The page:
Distribution networks that carry local inventories are suitable for products with high demand, especially if transportation is a large fraction of total cost. These networks incur higher inventory cost but lower transportation cost and provide a faster response time.
Some of the companies choose to stock many small village shops with their products. For example, Hindustan Unilever Limited (HUL)’s products are available in 6.3 million retail outlets in India, and HUL’s competitor Nirma claims that its products are available in 2 million retail outlets.
Colgate took this approach while determining how to best reach small villages in rural India with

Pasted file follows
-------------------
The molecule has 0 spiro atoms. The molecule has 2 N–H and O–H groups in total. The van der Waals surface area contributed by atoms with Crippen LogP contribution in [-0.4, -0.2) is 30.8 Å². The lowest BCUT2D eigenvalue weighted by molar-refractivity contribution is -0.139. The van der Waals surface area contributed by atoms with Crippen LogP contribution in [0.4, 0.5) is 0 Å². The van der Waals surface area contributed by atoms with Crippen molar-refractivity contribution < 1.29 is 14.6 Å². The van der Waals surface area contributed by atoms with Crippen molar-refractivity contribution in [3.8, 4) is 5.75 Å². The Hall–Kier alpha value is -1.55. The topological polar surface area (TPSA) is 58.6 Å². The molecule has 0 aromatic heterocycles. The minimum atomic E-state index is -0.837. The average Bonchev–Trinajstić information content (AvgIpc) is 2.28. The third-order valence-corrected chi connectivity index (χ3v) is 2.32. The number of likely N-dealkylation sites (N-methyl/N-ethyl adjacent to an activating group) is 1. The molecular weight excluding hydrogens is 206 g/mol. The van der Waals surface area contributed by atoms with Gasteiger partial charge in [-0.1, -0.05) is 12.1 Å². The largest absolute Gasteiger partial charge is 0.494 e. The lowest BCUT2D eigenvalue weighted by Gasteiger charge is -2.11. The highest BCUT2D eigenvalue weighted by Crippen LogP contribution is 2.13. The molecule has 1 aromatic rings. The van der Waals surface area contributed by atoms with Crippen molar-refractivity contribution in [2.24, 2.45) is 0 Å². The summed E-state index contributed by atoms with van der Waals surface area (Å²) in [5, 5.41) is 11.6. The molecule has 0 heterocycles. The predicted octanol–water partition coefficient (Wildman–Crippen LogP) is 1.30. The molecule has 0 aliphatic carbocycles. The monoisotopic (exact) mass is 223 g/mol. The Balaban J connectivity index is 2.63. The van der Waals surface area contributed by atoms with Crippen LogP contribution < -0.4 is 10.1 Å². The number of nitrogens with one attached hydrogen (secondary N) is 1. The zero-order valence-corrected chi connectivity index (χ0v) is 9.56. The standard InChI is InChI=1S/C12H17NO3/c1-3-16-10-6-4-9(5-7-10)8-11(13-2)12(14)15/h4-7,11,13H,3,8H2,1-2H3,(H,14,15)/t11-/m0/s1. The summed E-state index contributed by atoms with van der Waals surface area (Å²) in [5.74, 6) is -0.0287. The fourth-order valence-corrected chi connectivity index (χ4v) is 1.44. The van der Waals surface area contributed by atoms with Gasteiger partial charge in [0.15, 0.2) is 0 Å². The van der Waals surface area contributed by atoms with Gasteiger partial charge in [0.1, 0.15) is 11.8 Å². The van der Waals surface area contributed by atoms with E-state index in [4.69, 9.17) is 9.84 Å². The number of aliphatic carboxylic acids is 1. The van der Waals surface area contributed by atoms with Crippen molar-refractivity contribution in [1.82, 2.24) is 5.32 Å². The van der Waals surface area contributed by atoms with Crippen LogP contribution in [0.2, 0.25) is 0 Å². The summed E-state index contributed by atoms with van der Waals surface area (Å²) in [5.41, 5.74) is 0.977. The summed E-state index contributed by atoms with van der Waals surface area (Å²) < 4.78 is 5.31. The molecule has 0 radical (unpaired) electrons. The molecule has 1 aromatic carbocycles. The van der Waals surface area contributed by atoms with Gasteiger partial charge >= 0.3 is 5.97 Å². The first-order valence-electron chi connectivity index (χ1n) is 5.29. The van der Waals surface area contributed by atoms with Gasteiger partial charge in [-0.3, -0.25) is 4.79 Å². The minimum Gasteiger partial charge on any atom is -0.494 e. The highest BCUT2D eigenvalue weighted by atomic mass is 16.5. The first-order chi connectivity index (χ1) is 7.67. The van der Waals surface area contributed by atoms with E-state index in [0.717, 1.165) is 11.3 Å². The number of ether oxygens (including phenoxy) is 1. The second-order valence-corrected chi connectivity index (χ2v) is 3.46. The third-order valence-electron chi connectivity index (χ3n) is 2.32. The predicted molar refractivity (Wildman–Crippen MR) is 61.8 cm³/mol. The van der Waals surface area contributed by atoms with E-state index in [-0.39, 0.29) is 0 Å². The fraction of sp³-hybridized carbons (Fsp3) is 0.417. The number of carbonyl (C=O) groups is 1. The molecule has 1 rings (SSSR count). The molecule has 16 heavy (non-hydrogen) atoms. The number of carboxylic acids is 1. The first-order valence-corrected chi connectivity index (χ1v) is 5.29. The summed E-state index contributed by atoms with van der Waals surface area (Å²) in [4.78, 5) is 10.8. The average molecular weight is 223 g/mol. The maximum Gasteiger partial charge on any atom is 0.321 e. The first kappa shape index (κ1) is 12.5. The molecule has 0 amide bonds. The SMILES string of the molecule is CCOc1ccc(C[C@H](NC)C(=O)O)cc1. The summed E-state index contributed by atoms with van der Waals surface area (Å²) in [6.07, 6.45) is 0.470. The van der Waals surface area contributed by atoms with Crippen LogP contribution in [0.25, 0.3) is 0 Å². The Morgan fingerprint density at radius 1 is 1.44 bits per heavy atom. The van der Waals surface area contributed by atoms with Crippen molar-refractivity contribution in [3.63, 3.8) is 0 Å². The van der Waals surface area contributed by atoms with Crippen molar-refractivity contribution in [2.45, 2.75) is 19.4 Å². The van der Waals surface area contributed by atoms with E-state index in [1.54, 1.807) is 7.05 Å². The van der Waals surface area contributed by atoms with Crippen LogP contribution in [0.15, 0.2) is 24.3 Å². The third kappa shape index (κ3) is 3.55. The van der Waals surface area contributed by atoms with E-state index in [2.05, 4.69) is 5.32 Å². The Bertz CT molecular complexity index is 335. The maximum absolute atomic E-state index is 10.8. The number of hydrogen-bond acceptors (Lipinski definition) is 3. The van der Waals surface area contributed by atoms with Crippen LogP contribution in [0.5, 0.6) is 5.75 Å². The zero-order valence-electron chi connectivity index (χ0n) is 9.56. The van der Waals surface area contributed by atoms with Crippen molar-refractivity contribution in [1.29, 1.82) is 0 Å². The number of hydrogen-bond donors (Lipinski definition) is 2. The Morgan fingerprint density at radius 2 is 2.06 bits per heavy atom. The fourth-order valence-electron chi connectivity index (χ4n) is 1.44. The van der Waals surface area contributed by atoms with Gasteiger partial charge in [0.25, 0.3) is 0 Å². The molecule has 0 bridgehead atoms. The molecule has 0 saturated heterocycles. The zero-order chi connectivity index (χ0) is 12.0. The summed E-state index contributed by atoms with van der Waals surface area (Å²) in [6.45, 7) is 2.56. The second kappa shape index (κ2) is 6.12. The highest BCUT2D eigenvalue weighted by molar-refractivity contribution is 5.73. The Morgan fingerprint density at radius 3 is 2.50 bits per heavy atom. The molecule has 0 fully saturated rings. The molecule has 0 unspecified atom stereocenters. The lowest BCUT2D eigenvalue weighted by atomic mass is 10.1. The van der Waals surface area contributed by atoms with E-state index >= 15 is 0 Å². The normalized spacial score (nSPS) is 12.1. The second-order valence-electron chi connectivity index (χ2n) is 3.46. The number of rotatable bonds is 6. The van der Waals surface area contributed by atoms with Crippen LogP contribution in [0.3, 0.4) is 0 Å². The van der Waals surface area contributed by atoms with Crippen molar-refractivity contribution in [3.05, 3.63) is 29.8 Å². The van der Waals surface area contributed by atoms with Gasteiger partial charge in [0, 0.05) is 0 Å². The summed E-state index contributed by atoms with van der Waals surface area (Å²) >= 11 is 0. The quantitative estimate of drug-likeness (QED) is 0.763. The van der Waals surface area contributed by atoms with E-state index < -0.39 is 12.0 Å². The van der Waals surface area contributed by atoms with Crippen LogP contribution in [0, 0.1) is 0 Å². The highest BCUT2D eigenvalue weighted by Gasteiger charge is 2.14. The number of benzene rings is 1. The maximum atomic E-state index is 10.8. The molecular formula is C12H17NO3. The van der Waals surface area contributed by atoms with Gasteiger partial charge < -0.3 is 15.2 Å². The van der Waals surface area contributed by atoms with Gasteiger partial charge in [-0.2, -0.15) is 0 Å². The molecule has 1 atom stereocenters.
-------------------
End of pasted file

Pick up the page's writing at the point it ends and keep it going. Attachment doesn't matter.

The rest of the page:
its oral care products. The company had experimented with stocking retailers in very small villages, but found that its traditional sales force-driven model was not economically feasible in geographically dispersed villages with low levels of demand. Colgate decided to hire local entrepreneurial youth to distribute its products in villages and at weekly markets called haats. The youth bought Colgate products with cash from a local distributor, and then biked within a 10 kilometer radius selling the products to villagers. Although Colgate payed the youth a small stipend, they received less margin than a professional sales person would have and they reduced Colgateâ€Ÿs inventory costs